Tuesday, October 20, 2015

Insurance Carrier Bad Faith Claims

Insurance Carrier's Bad Faith Claims - Explained by St Petersburg FL Personal Injury Lawyer
When an insurance company needlessly delays or denies a legitimate claim, it is known as acting in bad faith. Bad faith1 can cost claimants tens of thousands of dollars and more, leaving them suffering from their injuries as they wait for the compensation they need to recover. Fortunately, wronged injury victims have legal recourse for issues of bad faith: insurance carrier bad faith claims.

A bad faith claim is a way for an individual to seek compensation for the economic damages he or she lost as a result of an insurance carrier's bad faith practices. It can often be difficult to determine the difference between bad faith and good faith practices, especially to those who are not familiar with how insurance claims and policies work. Essentially, good faith practices are those that align with the insurance company's values and promises to its policyholders. Standard practices such as conducting full investigations, requiring claimants to provide sufficient evidence for their claims, and working with objective experts to appropriately value claims are all examples of good faith practices. Bad faith practices, on the other hand, are practices done solely for the insurance company's profit with no regard for the policyholder's needs.

If you feel you have suffered because of bad faith behavior on the part of an insurance carrier after suffering an injury, contact an experienced personal injury attorney to discuss the possibility of filing a bad faith claim. Your attorney will examine your case to determine whether you have been a victim of a bad faith practice and if so, determine how you can proceed with your bad faith claim.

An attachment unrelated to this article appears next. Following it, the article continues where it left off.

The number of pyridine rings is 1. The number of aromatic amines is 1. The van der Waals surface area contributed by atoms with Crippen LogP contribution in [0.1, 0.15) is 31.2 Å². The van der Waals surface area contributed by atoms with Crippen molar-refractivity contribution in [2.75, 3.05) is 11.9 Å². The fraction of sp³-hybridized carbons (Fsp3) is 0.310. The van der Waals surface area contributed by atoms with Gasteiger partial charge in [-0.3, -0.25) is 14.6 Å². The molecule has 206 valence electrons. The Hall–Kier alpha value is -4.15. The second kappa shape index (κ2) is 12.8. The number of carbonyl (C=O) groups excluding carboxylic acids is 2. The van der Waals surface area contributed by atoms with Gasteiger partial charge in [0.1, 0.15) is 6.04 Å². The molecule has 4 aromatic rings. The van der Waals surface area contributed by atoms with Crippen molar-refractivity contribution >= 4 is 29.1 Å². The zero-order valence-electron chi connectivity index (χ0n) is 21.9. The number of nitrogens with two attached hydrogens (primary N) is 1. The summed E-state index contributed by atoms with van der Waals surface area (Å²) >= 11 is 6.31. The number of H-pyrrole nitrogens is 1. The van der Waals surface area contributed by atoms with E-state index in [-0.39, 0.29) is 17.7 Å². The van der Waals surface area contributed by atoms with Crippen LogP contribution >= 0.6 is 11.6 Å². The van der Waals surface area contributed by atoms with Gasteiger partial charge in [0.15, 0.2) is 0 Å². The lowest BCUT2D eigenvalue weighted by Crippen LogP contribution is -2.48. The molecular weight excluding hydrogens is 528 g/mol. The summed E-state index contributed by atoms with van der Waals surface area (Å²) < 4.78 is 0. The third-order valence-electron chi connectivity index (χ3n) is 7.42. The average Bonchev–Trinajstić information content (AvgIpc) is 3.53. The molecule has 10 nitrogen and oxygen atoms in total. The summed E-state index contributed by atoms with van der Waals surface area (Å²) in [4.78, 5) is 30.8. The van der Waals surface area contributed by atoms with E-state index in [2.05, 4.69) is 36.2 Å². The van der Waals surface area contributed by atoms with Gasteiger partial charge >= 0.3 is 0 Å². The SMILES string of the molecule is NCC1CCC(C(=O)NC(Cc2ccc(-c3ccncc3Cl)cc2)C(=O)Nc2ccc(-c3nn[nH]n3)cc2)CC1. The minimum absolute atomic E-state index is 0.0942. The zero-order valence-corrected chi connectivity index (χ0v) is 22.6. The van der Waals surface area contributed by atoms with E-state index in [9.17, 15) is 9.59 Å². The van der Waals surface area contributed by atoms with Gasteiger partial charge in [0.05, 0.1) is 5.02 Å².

Examples of Insurance Carrier Bad Faith
Any action that deliberately attempts to minimize or dismiss a policyholder's claim without a full, fair investigation is considered to be an action committed in bad faith. Examples of bad faith actions include the following:

·         Improperly filling out the paperwork for a claim, resulting in a delayed or denied claim.
·         Claiming to have never received a claimant's claim information despite his or her sending it to the company.
·         Losing a claimant's information.
·         Paying a claimant only partial benefits for his or her claim despite that claimant's policy stating he or she is entitled to receive full benefits.
·         Hiring experts to side with the insurance company while evaluating claims, rather than providing an objective evaluation, in an attempt to justify a lower settlement or denied claim.
·         Failing to conduct a full investigation for a claim.
·         Giving a claimant the wrong information about his or her policy and what he or she is entitled to receive for his or her claim. For example, neglecting to tell a policy-holder about the extent of his or her coverage.
·         Requiring a claimant to provide an unreasonable level of documentation for his or her claim.
·         Failing to provide the services that the company claims to provide in its marketing materials or other discussions with the policyholder.
·         In Florida, violating one of the state laws2 regarding insurance company rates and contracts.

Insurance providers have the obligation to provide their customers with financial protection from unexpected costs that would otherwise be too expensive for the insured to pay without help. Although insurance companies are businesses and thus in business to make profits, failing to meet their promises to their customers for the sake of increased profit is unethical and grounds for a bad faith claim.

If you are a victim of bad faith
Contact a supervisor at your insurance company and explain your experience to him or her. If the company does not resolve the issue internally, contact an experienced insurance attorney to discuss the possibility of filing a claim with the Florida Office of Insurance Regulation.3

If you decide to file an appeal with the state regulatory office, you will need to provide documentation of your accident and your interaction with the insurance provider. The office then reviews your claim and determines a fair settlement.

Contact a St. Petersburg, Florida personal injury attorney today
Work with an insurance attorney you can trust by working with a member of Dolman Law Group. We are an experienced St. Petersburg personal injury firm who can guide you through every step of the personal injury claim process, including how to work with your insurance provider, so please call today at 727-222-6922.

Dolman Law Group
1663 1st Ave S.
St. Petersburg, FL33712
(727) 222-6922